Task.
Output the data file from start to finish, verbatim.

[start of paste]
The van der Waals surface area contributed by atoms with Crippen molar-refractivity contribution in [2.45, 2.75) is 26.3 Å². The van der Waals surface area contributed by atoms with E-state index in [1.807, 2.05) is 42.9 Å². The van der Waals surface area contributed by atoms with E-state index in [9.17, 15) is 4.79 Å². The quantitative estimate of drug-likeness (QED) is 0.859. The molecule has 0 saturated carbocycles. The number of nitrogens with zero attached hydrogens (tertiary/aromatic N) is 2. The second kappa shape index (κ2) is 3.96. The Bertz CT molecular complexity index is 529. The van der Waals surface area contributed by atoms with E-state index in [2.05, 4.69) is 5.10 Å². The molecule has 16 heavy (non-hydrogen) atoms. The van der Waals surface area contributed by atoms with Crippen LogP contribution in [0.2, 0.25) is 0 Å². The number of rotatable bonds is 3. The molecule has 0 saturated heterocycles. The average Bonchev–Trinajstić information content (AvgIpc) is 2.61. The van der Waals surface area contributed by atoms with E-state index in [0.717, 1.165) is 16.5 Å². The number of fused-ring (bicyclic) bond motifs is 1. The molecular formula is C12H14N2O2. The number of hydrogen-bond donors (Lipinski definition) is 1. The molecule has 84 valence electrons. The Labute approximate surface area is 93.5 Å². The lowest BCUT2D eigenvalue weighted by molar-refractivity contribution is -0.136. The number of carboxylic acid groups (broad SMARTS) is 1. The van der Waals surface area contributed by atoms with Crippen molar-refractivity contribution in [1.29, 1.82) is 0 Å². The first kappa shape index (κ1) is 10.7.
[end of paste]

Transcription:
The van der Waals surface area contributed by atoms with Crippen molar-refractivity contribution in [2.45, 2.75) is 26.3 Å². The van der Waals surface area contributed by atoms with E-state index in [1.807, 2.05) is 42.9 Å². The van der Waals surface area contributed by atoms with E-state index in [9.17, 15) is 4.79 Å². The quantitative estimate of drug-likeness (QED) is 0.859. The molecule has 0 saturated carbocycles. The number of nitrogens with zero attached hydrogens (tertiary/aromatic N) is 2. The second kappa shape index (κ2) is 3.96. The Bertz CT molecular complexity index is 529. The van der Waals surface area contributed by atoms with E-state index in [2.05, 4.69) is 5.10 Å². The molecule has 16 heavy (non-hydrogen) atoms. The van der Waals surface area contributed by atoms with Crippen LogP contribution in [0.2, 0.25) is 0 Å². The number of rotatable bonds is 3. The molecule has 0 saturated heterocycles. The average Bonchev–Trinajstić information content (AvgIpc) is 2.61. The van der Waals surface area contributed by atoms with E-state index in [0.717, 1.165) is 16.5 Å². The number of fused-ring (bicyclic) bond motifs is 1. The molecular formula is C12H14N2O2. The number of hydrogen-bond donors (Lipinski definition) is 1. The molecule has 84 valence electrons. The Labute approximate surface area is 93.5 Å². The lowest BCUT2D eigenvalue weighted by molar-refractivity contribution is -0.136. The number of carboxylic acid groups (broad SMARTS) is 1. The van der Waals surface area contributed by atoms with Crippen molar-refractivity contribution in [1.29, 1.82) is 0 Å². The first kappa shape index (κ1) is 10.7.